Creed And Conduct Combined As Cause And Effect.

A poem by Nora Pembroke

The incident related in the following lines occurred thus:--At a meeting of Presbytery appointed to deal with the case of the Reverend David Macrae, of Gourock, Scotland, one of the members of the Court had stolen out to enjoy his pipe and the quiet of his own thoughts for a few minutes before engaging in the strife of debate, when he was accosted by a stranger, woefully dilapidated, who asked him with great earnestness if he would tell him where he could see Mr. Macrae, as he was most anxious to have some conversation with him. "Do you know, sir," said this poor, ruined one, "that on the doctrine of future punishment Mr. Macrae and I are in perfect accord, and I am very desirous to tender him my cordial sympathy and support. I esteem it my duty to do what I can to comfort and cheer this young and courageous minister of the Gospel, in the cruel and unjust persecution to which he is being subjected."


The Presbytery with one accord in one place,
Were met to consider and speak on the case
Of David Macrae, bent with reverend skill,
On putting him through th' ecclesiastical mill
I was there, I slipped out just the plain truth to tell,
To ha e a quate thinkin time a by mysel
On the new fangled doctrine o nae hell ava,
Which gies wrang doers comfort that is na sae sma'.
It's a gey soothm thoct aye, it pleases them weel,
Leavin hooseless an hameless the muckle black deil,
It delivers mankind frae a fear and a dread,
Sae I pondered along never lifting my head
Is it richt? is it wrang? is it truth or a lie?
We will cannily find oot the truth by and by
If it's truth or a lie that lies at the root
Should be shown when the doctrine grows up and bears fruit
Thus I daundered and pondered, on lifting my e'e
An answer to some o my thocts cam to me
There cam' doon the causey a comical chiel,
Wi an air an a gait that was unco genteel,
By the cut o' his jib an the set o his claes
He was ane o thae folk wha ha e seen better days,
He was verra lang legged hungry-lookup an lean,
His claes werna' new, nor weel hained nor clean,
Tight straps his short trews to meet shiny boots drew,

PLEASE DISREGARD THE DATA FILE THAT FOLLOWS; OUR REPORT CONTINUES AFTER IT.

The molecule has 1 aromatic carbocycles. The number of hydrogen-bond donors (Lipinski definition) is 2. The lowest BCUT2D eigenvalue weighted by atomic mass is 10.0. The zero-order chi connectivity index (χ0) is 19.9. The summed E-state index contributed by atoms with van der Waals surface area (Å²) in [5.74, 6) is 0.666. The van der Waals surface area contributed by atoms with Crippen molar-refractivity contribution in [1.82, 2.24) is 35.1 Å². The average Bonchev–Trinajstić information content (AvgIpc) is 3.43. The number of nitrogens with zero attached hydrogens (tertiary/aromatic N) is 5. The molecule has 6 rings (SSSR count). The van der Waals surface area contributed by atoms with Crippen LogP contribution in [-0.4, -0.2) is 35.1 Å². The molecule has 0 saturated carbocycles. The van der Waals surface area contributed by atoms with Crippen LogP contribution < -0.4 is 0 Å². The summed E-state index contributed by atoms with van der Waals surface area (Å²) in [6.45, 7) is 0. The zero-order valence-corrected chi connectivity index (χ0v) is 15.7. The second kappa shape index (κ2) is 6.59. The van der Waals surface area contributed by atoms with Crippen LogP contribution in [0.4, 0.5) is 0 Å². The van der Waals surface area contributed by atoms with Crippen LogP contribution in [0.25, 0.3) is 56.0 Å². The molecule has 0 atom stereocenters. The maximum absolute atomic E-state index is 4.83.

Where wee tae an' big tae alike keeked through,
His coat ance black braid-claith, was rusty enough,
It was oot at the elbows an' frayed at the cuff,
It was white at the seams, it was threadbare and thin
An' to hide a defects, buttoned up to the chin
Bruised and dinged in the crown and the brim was his hat,
But set jauntily on his few hairs for a that,
Paper collar an' cuffs showed in lieu of a shirt,
As he daintily picked his way over the dirt,
His face leaden and mottled with blossom that grows
Out of whisky, an' deep bottle-red was his nose;
His e'en bleared an' bloodshot, were watery an' dim,
Pale an' puffy the eyelids, an' red roun' the rim;
Thae e'en, that ha'e gotten a set in the head,
Wi' watchin' ower often the wine when it's red.
Eh, me, sirs! what wreck in the universe can
Be sae awsome to see as the wreck of a man!
Whatever of talents, or good looks, or gear,
What w'alth o' good chances had been this man's here;
What gifts that might make his life lofty and grand,
A blessin' to others, a power in the land.
All was gone, gifts an' graces, the greatest, the least,
Were hidden beneath the broad mark o' the beast--
Stamped on, I may say, frae the head to the feet,
All lost of the man but his pride an' conceit;
Varnished ower wi' the airs o' the shabby genteel,
He was gingerly steppin' his way to the diel.
But now he is gaun to greet me on the way
Comin' forrid as ane that has something to say.
Takin' off wi' a flourish the bit o' a hat,
He booed wi' an air maist genteel ower that;
"Excuse me, sir, stoppin' you thus on the way,
Can you bring me to where I'll see David Macrae?
He's a preacher that men of my culture must choose;
I assure you he holds and he preaches my views;
A doctrine divested of all vulgar fears,
That I've held and believed in for years upon years.
A doctrine most sensible, likely, and true,
I endorse it, sir, as, I trust, you also do?"
I answered him, gien a bit shake to my head,
As I looked at the man and considered his creed;
"You'll see Mr. Macrae, my man, there is nae doot,
If you stan' aboot here till they're a' comin' oot;
But my frien', this new doctrine, that fits ye sae fine,
May be yours verra likely, but ne'er can be mine."

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